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The market and consumer welfare effects of mid-level ethanol blends in the US fuel market


  • Gallagher, Paul W.
  • Sleper, Daniel


This study examines the prospect that a consumer-driven market could eventually replace the myriad regulations and demand quotas in the US ethanol and gasoline fuel market. Given efficient households that minimize the cost of operating automobiles, recent vehicle technology that improves blended fuel substitution, and typical market conditions of the last five years, blended fuels with 20% ethanol concentration could occupy a volume of 82.2 billion gallons in a 138.3 billion gallon gasoline market. The consumer welfare gain associated with blended fuel is $15.9 billion annually for US consumers, or about $1000 over the life of a vehicle.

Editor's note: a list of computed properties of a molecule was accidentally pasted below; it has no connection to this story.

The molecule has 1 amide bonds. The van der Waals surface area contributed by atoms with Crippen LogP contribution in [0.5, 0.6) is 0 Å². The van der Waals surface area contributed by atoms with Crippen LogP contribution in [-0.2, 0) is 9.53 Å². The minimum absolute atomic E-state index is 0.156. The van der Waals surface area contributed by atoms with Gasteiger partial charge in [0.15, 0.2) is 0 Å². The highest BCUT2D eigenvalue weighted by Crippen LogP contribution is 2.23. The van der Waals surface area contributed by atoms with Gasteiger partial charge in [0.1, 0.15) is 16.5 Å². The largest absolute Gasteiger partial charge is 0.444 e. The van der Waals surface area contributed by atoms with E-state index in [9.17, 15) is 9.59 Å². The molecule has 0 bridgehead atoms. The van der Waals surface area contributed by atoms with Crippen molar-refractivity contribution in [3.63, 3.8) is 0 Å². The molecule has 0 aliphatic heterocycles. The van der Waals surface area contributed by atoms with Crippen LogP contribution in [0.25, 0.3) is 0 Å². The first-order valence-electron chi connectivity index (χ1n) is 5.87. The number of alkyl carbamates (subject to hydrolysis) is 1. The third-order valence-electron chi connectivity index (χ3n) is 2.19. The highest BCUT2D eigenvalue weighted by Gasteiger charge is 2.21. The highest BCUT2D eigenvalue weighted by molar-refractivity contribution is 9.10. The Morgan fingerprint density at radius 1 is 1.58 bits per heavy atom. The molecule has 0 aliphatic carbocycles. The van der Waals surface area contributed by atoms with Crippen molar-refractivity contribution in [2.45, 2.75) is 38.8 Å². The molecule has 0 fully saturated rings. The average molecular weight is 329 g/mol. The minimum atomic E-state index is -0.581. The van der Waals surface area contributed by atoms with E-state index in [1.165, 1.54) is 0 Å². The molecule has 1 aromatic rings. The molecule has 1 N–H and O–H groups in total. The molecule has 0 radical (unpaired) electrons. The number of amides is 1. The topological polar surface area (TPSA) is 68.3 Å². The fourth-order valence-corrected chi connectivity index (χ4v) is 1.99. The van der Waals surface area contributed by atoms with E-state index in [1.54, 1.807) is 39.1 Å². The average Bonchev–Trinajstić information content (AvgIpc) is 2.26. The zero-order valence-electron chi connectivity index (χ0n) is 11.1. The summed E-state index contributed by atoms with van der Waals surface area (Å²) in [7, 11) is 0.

Suggested Citation

  • Gallagher, Paul W. & Sleper, Daniel, 2016. "The market and consumer welfare effects of mid-level ethanol blends in the US fuel market," Energy Policy, Elsevier, vol. 98(C), pages 149-159.
  • Handle: RePEc:eee:enepol:v:98:y:2016:i:c:p:149-159
    DOI: 10.1016/j.enpol.2016.08.025

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    References listed on IDEAS

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    6. Grafton, R. Quentin & Kompas, Tom & Long, Ngo Van & To, Hang, 2014. "US biofuels subsidies and CO2 emissions: An empirical test for a weak and a strong green paradox," Energy Policy, Elsevier, vol. 68(C), pages 550-555.
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    9. Dusan Drabik & Harry De Gorter & David R. Just & Govinda R. Timilsina, 2015. "The Economics of Brazil’s Ethanol-Sugar Markets, Mandates, and Tax Exemptions," American Journal of Agricultural Economics, Agricultural and Applied Economics Association, vol. 97(5), pages 1433-1450.
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